Monday, August 25, 2008

Presidential Legacy

We are very near the election of a new president and the end of yet another presidency in the United States. I am sure that thoughts have turned already in the White House to funding for a presidential library, arranging secret service details for the outgoing chief, and of course the presidential retirement. 

Not that George W Bush appears to need the $161,200 that he will receive annually, or the funding that he will receive for an office and staff to assemble his papers and help to document his “presidential legacy”. He was doing fairly well before he took office, as is the rest of his family, and I expect that this retirement funding will not affect his lifestyle. 

Perhaps in spite of this, Mr. Bush will choose the Clinton path, and a future of speaking engagements around the world that earn him millions of dollars; making any retirement fund superfluous. These post-presidential corporate engagements have so placed the Clintons that they need probably never worry about their future income. (Besides, there is always Hilary’s senatorial retirement to factor in.)  

I find this interesting when compared to another former president, who earned $13,507.72 per year upon leaving office, his army pension. When Congress realized that he was writing his own letters, and buying and licking his own stamps, they granted him an allowance for office expenses and a retroactive $25,000 per year pension. This president, when offered positions on corporate boards, spoke plainly and declined saying, “You don’t want me. You want the office of the president, and that doesn’t belong to me. It belongs to the American people and it’s not for sale.”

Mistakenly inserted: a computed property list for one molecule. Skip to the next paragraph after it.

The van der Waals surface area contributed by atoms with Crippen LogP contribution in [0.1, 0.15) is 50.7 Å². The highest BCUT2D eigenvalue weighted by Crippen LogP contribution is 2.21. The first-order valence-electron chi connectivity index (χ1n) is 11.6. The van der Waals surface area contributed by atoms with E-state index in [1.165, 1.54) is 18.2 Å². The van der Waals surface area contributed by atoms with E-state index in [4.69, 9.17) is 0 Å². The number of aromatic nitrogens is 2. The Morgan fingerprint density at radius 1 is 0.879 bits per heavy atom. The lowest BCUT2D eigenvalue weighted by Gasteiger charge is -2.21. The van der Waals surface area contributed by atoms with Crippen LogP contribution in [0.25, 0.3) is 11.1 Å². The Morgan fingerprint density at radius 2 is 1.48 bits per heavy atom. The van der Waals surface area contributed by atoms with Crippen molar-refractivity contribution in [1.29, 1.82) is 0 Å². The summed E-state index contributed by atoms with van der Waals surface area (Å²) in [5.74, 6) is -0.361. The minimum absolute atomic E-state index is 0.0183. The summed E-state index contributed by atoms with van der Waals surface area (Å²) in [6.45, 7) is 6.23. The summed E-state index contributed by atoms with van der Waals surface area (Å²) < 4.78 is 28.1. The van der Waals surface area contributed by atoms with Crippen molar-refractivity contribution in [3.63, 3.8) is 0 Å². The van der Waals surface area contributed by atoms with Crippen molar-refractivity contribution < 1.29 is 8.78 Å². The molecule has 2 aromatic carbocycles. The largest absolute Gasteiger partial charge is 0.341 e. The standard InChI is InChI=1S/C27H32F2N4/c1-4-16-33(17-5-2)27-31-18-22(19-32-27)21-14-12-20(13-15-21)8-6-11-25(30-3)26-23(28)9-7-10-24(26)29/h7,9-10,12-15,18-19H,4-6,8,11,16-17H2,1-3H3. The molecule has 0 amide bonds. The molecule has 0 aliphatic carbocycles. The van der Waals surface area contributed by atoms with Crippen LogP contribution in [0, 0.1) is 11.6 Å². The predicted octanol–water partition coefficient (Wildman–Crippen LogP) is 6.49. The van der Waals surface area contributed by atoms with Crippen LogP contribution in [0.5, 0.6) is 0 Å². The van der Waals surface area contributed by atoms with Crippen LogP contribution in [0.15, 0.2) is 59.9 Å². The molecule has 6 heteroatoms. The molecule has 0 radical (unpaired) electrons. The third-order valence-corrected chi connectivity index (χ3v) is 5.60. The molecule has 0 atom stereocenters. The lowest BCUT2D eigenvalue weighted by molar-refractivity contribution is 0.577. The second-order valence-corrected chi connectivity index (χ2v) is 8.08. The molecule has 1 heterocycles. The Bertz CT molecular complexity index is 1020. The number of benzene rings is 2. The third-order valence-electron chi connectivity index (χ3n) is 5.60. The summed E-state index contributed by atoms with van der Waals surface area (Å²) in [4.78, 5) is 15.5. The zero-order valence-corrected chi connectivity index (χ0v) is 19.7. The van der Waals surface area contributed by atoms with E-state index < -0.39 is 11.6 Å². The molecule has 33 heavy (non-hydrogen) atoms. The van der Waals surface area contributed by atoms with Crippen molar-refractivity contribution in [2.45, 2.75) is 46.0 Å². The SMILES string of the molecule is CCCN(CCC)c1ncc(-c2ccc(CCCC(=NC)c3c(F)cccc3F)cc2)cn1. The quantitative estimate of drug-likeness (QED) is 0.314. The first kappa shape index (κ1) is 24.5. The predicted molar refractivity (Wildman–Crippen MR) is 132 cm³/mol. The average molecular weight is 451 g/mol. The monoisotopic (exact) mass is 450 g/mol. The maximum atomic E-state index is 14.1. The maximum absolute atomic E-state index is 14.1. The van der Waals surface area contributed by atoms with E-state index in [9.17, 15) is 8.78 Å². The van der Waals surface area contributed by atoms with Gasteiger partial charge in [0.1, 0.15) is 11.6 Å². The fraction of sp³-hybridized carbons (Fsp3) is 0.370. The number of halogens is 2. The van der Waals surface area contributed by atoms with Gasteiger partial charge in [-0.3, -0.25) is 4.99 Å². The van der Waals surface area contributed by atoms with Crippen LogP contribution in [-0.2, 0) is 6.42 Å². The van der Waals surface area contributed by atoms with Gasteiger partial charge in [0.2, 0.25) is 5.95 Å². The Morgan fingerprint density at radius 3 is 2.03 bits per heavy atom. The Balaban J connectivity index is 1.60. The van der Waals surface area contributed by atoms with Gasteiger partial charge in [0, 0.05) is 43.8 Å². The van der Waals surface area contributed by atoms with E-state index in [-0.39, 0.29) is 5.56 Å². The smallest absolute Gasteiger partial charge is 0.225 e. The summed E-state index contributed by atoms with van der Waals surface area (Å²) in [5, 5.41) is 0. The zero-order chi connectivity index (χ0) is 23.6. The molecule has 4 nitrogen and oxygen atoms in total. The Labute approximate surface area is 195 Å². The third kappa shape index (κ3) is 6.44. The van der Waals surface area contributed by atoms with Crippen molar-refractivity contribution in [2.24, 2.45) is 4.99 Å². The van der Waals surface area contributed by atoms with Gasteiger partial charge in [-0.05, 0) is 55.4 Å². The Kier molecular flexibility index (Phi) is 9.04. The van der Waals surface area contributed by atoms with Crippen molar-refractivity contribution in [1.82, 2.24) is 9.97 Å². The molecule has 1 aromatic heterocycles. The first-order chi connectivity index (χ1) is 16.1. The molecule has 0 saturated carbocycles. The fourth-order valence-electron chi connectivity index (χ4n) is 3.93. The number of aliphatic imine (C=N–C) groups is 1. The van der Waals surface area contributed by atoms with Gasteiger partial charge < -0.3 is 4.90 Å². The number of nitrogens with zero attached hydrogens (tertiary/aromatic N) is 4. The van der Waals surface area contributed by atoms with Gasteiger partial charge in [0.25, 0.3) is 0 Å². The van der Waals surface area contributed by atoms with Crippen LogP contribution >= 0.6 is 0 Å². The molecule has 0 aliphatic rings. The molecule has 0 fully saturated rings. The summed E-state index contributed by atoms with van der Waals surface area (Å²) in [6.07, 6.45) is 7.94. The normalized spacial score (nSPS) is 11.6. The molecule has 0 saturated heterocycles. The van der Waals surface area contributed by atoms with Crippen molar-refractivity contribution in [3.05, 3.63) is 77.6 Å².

Later still in his life, when Congress was preparing to award him the Congressional Medal of Honor on his 87th birthday, he refused further honor writing, “I don’t consider that I have done anything which should be the reason for any reward, Congressional or otherwise.” 

We should bless the memory of the man who once said, “My choice early in life was either to be a piano player in a whorehouse or a politician. And to tell the truth, there’s hardly any difference.” We should thank providence that we were lucky enough to be led by a man of keen insight, excellent judgment, and rapier wit; and hope that our current leaders learn something from his example. We should honor the memory of … Harry S Truman.

 

6 comments:

Roland Hansen said...

Now, where exactly is it that the buck stops?

Ben said...

Tim, I cant see Bush going out on the paid speaker circuit like Clinton. Not at all.

Tim Higgins said...

Roland,

In presidential politics these days, I'm not sure the buck ever does ...

Tim Higgins said...

Ben,

I agree. I only pointed to Truman to point out that good and honest men aren't Democrats or Republicans (at least that's the way that it use to be). They're just good men.

I only wish that we had someone who believed in the principles that Harry did running this year.

Tim Higgins said...

By the way, I lived behind a member of Bess Truman's Secret Service detail while living in KC. Even they had a great deal of love and respect for the family. So much so that no one wanted off of the detail until the family was gone.

Hooda Thunkit said...

Tim,

"I only wish that we had someone who believed in the principles that Harry did running this year."

Amen...

Sadly, these days,we're left to choose who we perceive/believe to be the lesser of the two weasels. . .